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Alex

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      This is your last chance to enroll your service advisors in Elite's Masters Service Advisor Training Program starting September 10-12! 
      To ensure that we're able to comply with social distancing and keep your advisors safe, this is a rare opportunity for your advisors to receive this industry leading sales training entirely online! 
      Your advisors will not only receive 100% of the training that we offer at the live 3-day course, but you'll be able to save on travel and hotel expenses, and your advisors won't have to spend any extra time out of the shop due to travel. Most importantly, after the initial 3 days of online training, your service advisors will still get the identical 6 months of sales coaching from Ratchet & Wrench All-Star Award winner Jen Monclus, which has been proven to increase sales by an AVERAGE of $10,750 per month after the training!
      This is your last chance to enroll, so give us a call at 800-204-3548 to take advantage of this rare opportunity. For more info, feel free to visit our Masters Program web page. 
    • By Elite Worldwide Inc.
      Complimentary Webinar - Handling Staffing and Unemployment Issues During COVID-19

      Guidance from Top Employment Experts 
      We know how difficult it has been for shop owners to navigate through the employment issues that have come with COVID-19, so we decided that we needed to help. Elite has arranged for SESCO Management Consultants, the top experts in HR and Employment Law when it comes to auto repair shops, to hold a special session to help shop owners through the greatest COVID-19 employment challenges. 
       
      In light of what the industry is going through, we've arranged for this session to be held free of charge.  
       
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    • By TheTrustedMechanic
      I don't really know what heading to put this under, but I see this as a marketing advantage.  I am the first shop in my area to have a no-charge loaner car program, but now I am one of two.  So it's really a marketing advantage, so here I am, posting under Advertising and Promotions.
       
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      “Why are we discussing these issues when the people who need it the most are not here? We’re not reinventing the wheel. We get it. But the ones who don’t get it need to be here, too!” 
      Those were the words spoken by one of my service advisors during a recent meeting. We were discussing quality issues and ways to improve overall production, which, we determined, would improve sales and profit. I listened as Tommy (not his real name) continued for a few minutes. I could hear the frustration in his voice, so I let him speak until I felt he expressed all his feelings to the group. 
      I am a firm believer in holding regular meetings. And, while there are times when the group gives me feedback, rarely does anyone voice their opinion with such passion and intensity the way Tommy did that day. Drawing on experience, I thanked him for his openness and honesty. I also asked him if we could continue this discussion in the morning in private. He agreed.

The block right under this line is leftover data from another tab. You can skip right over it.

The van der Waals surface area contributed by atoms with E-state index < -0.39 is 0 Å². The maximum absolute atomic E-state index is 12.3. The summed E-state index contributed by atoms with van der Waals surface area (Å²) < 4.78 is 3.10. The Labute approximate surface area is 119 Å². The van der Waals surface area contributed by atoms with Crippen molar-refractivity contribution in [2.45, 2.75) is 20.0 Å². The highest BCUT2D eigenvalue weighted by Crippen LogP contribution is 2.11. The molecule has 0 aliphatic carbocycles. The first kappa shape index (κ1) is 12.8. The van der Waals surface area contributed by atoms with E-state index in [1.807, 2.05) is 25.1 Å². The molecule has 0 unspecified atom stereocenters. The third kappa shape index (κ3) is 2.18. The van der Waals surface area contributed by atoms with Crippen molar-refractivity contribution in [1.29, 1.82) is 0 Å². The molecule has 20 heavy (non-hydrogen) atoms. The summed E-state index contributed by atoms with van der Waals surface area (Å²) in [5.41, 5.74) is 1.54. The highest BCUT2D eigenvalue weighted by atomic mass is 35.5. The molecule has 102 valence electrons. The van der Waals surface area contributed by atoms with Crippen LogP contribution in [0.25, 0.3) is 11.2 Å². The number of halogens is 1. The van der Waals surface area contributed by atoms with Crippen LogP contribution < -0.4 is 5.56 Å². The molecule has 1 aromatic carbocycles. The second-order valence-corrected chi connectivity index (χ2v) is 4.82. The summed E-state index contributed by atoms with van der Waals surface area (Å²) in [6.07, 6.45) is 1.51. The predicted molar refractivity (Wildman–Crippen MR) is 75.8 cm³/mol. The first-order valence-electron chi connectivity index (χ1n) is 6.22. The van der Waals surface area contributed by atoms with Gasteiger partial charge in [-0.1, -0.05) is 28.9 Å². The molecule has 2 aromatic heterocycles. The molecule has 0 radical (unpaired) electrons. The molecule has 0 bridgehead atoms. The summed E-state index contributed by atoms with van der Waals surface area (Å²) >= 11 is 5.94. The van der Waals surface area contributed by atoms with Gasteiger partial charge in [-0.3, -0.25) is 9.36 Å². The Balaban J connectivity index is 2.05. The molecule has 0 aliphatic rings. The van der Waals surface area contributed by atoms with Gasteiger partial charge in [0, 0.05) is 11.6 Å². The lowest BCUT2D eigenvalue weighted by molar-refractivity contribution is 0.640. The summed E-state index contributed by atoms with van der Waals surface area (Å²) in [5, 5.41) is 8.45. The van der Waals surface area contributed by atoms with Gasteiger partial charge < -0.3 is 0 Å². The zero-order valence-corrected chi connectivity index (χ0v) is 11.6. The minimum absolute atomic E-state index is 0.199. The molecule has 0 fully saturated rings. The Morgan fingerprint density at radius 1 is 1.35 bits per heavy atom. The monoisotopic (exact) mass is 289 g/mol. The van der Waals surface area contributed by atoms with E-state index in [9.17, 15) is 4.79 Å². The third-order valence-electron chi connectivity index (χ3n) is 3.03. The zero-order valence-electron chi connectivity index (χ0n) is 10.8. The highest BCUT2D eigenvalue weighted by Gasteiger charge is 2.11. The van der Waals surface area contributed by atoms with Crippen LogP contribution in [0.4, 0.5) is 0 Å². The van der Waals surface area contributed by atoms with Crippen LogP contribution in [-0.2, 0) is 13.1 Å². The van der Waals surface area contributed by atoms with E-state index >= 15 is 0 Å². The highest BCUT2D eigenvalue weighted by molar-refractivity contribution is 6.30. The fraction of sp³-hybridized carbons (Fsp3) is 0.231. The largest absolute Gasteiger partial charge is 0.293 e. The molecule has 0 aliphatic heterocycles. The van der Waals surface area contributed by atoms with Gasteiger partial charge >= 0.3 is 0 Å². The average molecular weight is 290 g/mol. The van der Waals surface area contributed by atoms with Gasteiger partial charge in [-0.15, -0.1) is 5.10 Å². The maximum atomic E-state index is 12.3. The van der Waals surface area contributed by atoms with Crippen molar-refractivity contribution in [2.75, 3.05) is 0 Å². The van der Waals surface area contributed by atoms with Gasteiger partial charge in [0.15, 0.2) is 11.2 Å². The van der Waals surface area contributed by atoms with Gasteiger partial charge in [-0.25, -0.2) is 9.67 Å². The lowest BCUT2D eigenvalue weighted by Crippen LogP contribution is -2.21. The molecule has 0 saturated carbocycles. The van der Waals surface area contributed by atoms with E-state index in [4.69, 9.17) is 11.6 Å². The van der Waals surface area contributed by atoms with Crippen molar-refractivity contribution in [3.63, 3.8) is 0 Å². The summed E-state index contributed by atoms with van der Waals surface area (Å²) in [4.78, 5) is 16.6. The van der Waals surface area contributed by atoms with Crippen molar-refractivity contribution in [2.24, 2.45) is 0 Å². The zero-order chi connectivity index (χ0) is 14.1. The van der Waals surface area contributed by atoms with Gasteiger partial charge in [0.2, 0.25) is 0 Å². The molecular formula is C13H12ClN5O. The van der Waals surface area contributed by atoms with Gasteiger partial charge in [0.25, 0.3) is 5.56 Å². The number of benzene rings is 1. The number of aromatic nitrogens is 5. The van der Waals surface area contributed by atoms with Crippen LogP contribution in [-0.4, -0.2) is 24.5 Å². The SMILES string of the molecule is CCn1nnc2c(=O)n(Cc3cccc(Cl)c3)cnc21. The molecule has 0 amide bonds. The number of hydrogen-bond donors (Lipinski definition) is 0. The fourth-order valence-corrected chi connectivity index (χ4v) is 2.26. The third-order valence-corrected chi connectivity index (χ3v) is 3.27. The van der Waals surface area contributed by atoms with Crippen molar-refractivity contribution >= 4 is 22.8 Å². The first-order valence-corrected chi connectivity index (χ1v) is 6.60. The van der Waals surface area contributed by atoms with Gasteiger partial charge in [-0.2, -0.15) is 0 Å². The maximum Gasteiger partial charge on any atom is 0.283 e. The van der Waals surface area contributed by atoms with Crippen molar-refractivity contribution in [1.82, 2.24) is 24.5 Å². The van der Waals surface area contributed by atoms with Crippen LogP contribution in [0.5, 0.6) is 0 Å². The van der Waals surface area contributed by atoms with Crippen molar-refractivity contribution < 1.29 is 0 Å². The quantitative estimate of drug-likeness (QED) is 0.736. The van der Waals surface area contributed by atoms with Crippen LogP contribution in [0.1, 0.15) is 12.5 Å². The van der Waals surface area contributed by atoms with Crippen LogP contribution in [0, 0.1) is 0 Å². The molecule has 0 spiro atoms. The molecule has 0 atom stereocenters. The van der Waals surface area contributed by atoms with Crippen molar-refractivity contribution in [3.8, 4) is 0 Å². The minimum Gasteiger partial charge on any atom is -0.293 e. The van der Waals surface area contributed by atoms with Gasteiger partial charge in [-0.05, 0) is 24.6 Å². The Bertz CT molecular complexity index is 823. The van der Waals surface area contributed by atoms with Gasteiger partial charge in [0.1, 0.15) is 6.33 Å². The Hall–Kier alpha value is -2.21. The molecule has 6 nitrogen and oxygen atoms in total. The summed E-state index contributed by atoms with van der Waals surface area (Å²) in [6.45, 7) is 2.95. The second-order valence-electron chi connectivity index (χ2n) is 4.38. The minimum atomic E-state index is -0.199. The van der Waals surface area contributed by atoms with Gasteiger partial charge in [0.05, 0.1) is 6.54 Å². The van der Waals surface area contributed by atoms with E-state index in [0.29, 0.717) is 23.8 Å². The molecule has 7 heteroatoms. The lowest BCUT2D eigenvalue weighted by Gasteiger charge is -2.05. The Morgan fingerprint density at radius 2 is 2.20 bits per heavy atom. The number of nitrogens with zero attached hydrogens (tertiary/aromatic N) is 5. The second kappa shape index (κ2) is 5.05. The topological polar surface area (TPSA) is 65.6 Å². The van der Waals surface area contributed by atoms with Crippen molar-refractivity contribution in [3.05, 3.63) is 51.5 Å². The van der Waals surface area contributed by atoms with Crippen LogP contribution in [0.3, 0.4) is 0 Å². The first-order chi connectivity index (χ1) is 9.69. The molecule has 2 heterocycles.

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      Tommy’s insight into the work environment and the dynamics of people’s behavior was perhaps deeper than he even realized. When people within an organization feel that some of their coworkers are not pulling their weight, animosity begins to set in. Essentially, your top employees want to make sure that everyone is committed to the company’s success and doing their very best for the greater good of the team.
      We also need to remember that people look at things from their own perspective. And their perspective becomes their reality. The key thing is to keep the lines of communication open, learn from each other and try to view different situations from the viewpoint of others.  
      After nearly 30 minutes of discussion, it was time to give Tommy my input on how I viewed the situation. I let him know that, while not everyone will be in total agreement with how he views these concerns, he has made a giant step forward at letting me know the issues we have in the shop. I then asked Tommy, “Out of our 16 employees, how many people in your opinion, without giving me any names, do not live up to the expectations of the company?” Tommy thought for a moment and replied, “Well, when I think about it, just a few. Two, maybe three.” Here was my opportunity to bring logic into a very emotional discussion. “So, what you are telling me is that the majority of your coworkers do live up to the company’s expectations and do a quality job?” Tommy replied, “Yes, I didn’t see it that way.” I let Tommy know that I would take his ideas and implement them into my strategy to improve the work environment. He appreciated the fact that I listened to his concerns.  
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      This story was originally published by Joe Marconi in Ratchet+Wrench on January 1st, 2020


      View full article
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      We allow visitors to read the first post of each topic. To read this post, please login or register for a membership. 
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